An English Speaking Commercial Court in the Netherlands

Amsterdam
Photo Massimo Catarinella
Source Wikipedia
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Jane Lambert

In Paper 2 of the Brexit papers  Access to the EU legal services market The Bar Council Brexit Working Group reminded us that "the UK legal services market is a significant revenue generator for the Exchequer, worth £25.7 billion in total, employing approximately 370,000 people. Much of its work comes from overseas:
"In 2015, of the 1,100 cases registered at the Commercial Court, more than two-thirds had one non-UK based party to proceedings."
That would probably be true of the Patents Court where the world's leading pharmaceutical and consumer electronics companies settle their disputes and to a large extent the Intellectual Property Enterprise Court. Net exports of legal services generated an estimated £3.3 billion in 2015.

Even though it is more expensive to litigate in common law countries than in most civil law jurisdictions businesses still come to London because proceedings are in English and the UK is in the European Union which facilitates the enforcement of judgments and allows lawyers from other member states to practise here and British lawyers to practise in other member states.  Brexit threatens the second of those advantages as Paper 2 points out, but a new English speaking commercial court in the Netherlands appears to be about to challenge the first.

According to Eelco Meerdink, a partner of DeBrauw Blackstone Westbroek in Amsterdam, "uncertainty created by the UK’s vote to leave the EU has left European legal firms and financial institutions considering homes in other parts of mainland Europe" (see English language in Dutch courts 1 Dec 2016 LexisPSL). There is already a website for the Netherlands Commercial Court. Its home page states:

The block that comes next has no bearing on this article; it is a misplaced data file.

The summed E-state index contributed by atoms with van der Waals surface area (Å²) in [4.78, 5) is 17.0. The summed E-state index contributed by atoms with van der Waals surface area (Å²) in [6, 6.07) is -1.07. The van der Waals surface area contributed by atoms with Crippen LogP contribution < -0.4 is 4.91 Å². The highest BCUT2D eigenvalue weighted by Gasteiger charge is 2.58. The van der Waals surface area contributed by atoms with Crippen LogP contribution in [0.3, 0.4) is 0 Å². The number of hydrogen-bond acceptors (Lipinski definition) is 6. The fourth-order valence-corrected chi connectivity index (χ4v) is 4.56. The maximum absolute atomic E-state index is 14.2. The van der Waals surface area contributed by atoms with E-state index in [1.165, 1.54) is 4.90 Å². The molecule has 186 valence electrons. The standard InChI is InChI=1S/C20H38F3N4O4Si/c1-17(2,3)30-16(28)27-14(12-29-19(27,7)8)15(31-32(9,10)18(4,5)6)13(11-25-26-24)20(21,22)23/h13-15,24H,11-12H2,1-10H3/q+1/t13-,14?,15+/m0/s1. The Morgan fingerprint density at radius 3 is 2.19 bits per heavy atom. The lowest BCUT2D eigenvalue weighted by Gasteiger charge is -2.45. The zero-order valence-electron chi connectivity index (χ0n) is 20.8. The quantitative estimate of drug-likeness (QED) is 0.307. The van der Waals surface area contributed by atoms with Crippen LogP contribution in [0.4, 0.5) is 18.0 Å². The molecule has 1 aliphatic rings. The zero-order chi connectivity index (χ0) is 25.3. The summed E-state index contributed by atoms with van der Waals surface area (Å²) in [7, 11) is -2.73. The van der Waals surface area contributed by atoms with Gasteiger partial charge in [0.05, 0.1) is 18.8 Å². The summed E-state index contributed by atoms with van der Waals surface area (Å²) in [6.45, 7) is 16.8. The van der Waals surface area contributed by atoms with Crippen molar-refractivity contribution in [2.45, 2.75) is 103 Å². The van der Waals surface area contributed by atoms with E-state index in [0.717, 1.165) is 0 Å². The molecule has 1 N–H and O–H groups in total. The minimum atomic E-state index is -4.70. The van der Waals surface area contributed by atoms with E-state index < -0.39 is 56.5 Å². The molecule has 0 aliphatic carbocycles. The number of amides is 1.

"Amsterdam will soon be joining the likes of London, Dubai and Singapore when the new Netherlands Commercial Court opens its doors.
This court shall be specialised in hearing complex (international) commercial cases.
The Netherlands Commercial Court will offer parties to business and trade disputes a forum where they can litigate in English before neutral, specialist commercial judges, right in the heart of Europe."
Unlike the new English language courts in the United Arab Emirates and Qatar which I track in NIPC Gulf the procedural and substantive law of the Amsterdam court will be Dutch and, apparently, so will the judges.

The use of Dutch law by the Dutch judiciary is cited as one of the advantages of the new court:
"The court will provide an alternative to parties who want to litigate in English, but wish to avoid expensive forums such as London or the United States."
Those procedural advantages include the preliminary injunctive relief that is available including the extra-territorial injunctions that are granted frequently by Dutch judges.

I will follow these developments closely and report on them from time to time.  At present, I enjoy rights to practise in other member states including the Netherlands under the Lawyers Services Directive (77/249/EC) and indeed to establish myself in Amsterdam the Lawyers Establishment Directive (98/5/EC). If clients so require, I shall take advantage of that legislation for so long as I can.

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